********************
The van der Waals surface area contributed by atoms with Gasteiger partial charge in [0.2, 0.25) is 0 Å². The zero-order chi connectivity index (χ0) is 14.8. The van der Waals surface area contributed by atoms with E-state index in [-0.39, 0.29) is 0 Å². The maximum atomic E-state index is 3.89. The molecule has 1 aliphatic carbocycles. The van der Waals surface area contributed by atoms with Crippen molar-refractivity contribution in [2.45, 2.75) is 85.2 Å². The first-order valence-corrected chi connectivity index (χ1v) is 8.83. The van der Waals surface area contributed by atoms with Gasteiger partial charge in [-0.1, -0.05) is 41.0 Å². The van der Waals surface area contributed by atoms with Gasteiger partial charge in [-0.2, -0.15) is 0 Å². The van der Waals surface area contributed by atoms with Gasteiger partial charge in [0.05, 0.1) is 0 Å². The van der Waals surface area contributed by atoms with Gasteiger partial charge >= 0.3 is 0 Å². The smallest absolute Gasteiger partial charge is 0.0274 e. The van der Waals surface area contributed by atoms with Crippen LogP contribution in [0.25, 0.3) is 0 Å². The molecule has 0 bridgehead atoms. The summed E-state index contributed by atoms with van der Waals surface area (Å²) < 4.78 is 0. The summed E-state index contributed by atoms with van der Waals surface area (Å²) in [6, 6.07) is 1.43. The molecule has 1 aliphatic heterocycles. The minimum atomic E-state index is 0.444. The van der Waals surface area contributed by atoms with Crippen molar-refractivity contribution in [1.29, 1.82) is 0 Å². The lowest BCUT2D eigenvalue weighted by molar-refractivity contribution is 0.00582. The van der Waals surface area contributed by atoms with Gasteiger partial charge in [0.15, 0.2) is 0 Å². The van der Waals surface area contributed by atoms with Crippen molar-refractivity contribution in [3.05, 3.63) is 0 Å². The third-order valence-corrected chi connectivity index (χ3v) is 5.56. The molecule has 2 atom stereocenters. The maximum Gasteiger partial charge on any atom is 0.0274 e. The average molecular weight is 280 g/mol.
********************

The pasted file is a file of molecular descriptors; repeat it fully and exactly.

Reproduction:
The van der Waals surface area contributed by atoms with Gasteiger partial charge in [0.2, 0.25) is 0 Å². The zero-order chi connectivity index (χ0) is 14.8. The van der Waals surface area contributed by atoms with E-state index in [-0.39, 0.29) is 0 Å². The maximum atomic E-state index is 3.89. The molecule has 1 aliphatic carbocycles. The van der Waals surface area contributed by atoms with Crippen molar-refractivity contribution in [2.45, 2.75) is 85.2 Å². The first-order valence-corrected chi connectivity index (χ1v) is 8.83. The van der Waals surface area contributed by atoms with Gasteiger partial charge in [-0.1, -0.05) is 41.0 Å². The van der Waals surface area contributed by atoms with Gasteiger partial charge in [-0.2, -0.15) is 0 Å². The van der Waals surface area contributed by atoms with Gasteiger partial charge in [0.05, 0.1) is 0 Å². The van der Waals surface area contributed by atoms with Gasteiger partial charge >= 0.3 is 0 Å². The smallest absolute Gasteiger partial charge is 0.0274 e. The van der Waals surface area contributed by atoms with Crippen LogP contribution in [0.25, 0.3) is 0 Å². The molecule has 0 bridgehead atoms. The summed E-state index contributed by atoms with van der Waals surface area (Å²) < 4.78 is 0. The summed E-state index contributed by atoms with van der Waals surface area (Å²) in [6, 6.07) is 1.43. The molecule has 1 aliphatic heterocycles. The minimum atomic E-state index is 0.444. The van der Waals surface area contributed by atoms with Crippen molar-refractivity contribution in [1.29, 1.82) is 0 Å². The lowest BCUT2D eigenvalue weighted by molar-refractivity contribution is 0.00582. The van der Waals surface area contributed by atoms with Gasteiger partial charge in [0.15, 0.2) is 0 Å². The van der Waals surface area contributed by atoms with Crippen molar-refractivity contribution in [3.05, 3.63) is 0 Å². The third-order valence-corrected chi connectivity index (χ3v) is 5.56. The molecule has 2 atom stereocenters. The maximum Gasteiger partial charge on any atom is 0.0274 e. The average molecular weight is 280 g/mol.